Justice

Surgeon General Admits Health Benefits of Marijuana, But Feds Are Still Cracking Down

Earlier this week, the Surgeon General of the United States, Vivek Murthy, kneeled to sensible science. 

On Wednesday, Murthy revealed to CBS News some shocking news: "we have some preliminary [emphasis added] data showing that for certain medical conditions and symptoms, that marijuana can be helpful," adding, "we have to use that data to drive policy-making." 

The move was indisputably an important one, sending the Surgeon General upstream against a sea of politicians who hold fast to decrying the drug with Reefer Madness rhetoric. Even the Attorney General nominee Loretta Lynch has suggested, despite what should be credible evidence to the contrary, that alcohol is a safer inebriate. But although the Surgeon General should hold some clout around the Capitol, the feds are still tangled up in trying to police states' medical marijuana dispensaries. 

Last Tuesday, lawyers for U.S. Attorney Melinda Haag appeared in court to continue their fight to shut down the Oakland, California-based Harborside Health Center, a $25-million-per-year marijuana dispensary considered to be one of the biggest in the country. In 2012, arguing that it had become too large, Haag moved to shut Harborside down, but lawyers with the City of Oakland argued back that it was a community asset whose closure would create a public-health crisis. The case is currently being heard in the U.S. 9th Circuit Court of Appeals.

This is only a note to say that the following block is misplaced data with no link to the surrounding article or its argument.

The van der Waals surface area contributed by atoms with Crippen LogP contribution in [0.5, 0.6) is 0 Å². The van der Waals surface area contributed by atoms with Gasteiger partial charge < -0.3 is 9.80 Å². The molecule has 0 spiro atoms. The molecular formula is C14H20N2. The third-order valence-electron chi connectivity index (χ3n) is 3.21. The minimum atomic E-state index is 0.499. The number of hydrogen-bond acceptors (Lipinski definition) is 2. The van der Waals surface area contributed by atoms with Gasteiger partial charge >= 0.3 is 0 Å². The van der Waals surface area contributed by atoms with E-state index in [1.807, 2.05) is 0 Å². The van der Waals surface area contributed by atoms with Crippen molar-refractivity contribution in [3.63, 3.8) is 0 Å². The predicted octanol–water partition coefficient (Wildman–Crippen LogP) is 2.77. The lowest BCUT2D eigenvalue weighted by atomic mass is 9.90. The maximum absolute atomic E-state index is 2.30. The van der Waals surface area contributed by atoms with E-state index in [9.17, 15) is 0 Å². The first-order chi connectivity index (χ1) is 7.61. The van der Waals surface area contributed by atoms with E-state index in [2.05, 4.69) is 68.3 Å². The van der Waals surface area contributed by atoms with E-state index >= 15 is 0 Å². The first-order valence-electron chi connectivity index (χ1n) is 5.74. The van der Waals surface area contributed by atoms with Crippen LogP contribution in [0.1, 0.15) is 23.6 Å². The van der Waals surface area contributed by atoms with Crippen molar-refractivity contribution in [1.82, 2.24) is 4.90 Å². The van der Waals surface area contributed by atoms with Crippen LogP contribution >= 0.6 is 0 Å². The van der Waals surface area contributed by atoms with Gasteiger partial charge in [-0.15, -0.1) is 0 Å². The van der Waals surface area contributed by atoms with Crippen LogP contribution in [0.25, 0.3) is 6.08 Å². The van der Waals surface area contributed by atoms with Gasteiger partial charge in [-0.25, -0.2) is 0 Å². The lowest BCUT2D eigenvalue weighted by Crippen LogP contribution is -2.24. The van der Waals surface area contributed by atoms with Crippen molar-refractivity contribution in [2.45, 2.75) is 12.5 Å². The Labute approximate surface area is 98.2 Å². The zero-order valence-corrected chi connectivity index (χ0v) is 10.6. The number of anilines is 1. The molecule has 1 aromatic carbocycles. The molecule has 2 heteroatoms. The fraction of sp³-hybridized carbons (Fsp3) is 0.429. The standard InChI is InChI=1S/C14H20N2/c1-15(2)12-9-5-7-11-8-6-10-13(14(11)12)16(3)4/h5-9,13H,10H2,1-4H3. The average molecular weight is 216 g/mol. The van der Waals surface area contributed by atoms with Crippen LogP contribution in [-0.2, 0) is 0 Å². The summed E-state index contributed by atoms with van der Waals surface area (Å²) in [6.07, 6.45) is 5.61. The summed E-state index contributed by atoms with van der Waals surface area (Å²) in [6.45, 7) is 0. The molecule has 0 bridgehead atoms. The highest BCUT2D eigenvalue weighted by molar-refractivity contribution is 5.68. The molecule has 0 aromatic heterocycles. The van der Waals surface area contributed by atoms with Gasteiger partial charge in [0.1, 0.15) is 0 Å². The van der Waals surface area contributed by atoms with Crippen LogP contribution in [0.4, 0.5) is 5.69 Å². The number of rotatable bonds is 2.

If you haven't been paying attention, this news shouldn't be a surprise; even though 23 states have laws legalizing medical marijuana, federal agencies have eschewed those formalities in the interest of fighting an antiquated war on drugs. 

But when the Senate approved the $1.1 trillion federal spending bill last December to keep the government running through next summer, they approved a stipulation that barred the Department of Justice from spending any money to prosecute medical marijuana patients or dispensaries operating legally under state laws ––effectively ending the federal war on medical marijuana.  

According to a statement from California Rep. Sam Farr, “patients will have access to the care legal in their state without fear of federal prosecution,” the Democrat who supported the rider said. “And our federal dollars will be spent more wisely on fighting actual crimes and not wasted going after patients.” 

Although the Justice Department pledged not to interfere with the implementation of state laws pertaining to medical marijuana last year, the reality has been anything but for dispensary owners who have lived in constant fear of federal agent raids and other targeting by federal agencies like the IRS. But the spending bill provision, activists hoped, would put a stop to all of that. Individuals already prosecuted, like the Kettle Falls Five, an Eastern Washington family facing a minimum of ten years for growing too many marijuana plants, also are eligible for relief.

The amendment was a big win for all the benefactors of medical marijuana, from store owners down to patients. It even appealed to Republicans’ states’ rights interests. But it apparently wasn't enough to put a total halt on some federal operations. 

It's unclear what the future will look like, especially as Lynch's confirmation seems at least somewhat likely. "I can tell you that not only do I not support the legalization of marijuana, it is not the position of the Department of Justice currently to support the legalization," Lynch said recently. "Nor would it be the position should I become confirmed as attorney general."

But in the face of Haag's continued fight, Tamar Todd, director of marijuana policy and law for Drug Policy Alliance made some comforting observations. "There's no question that Harborside is well-regulated, compliant and an industry leader," he told the Huffington Post. He also added that Haag's attorneys could not answer repeated questions from judges as to "why they're fighting a city that clearly wants this business to operate here."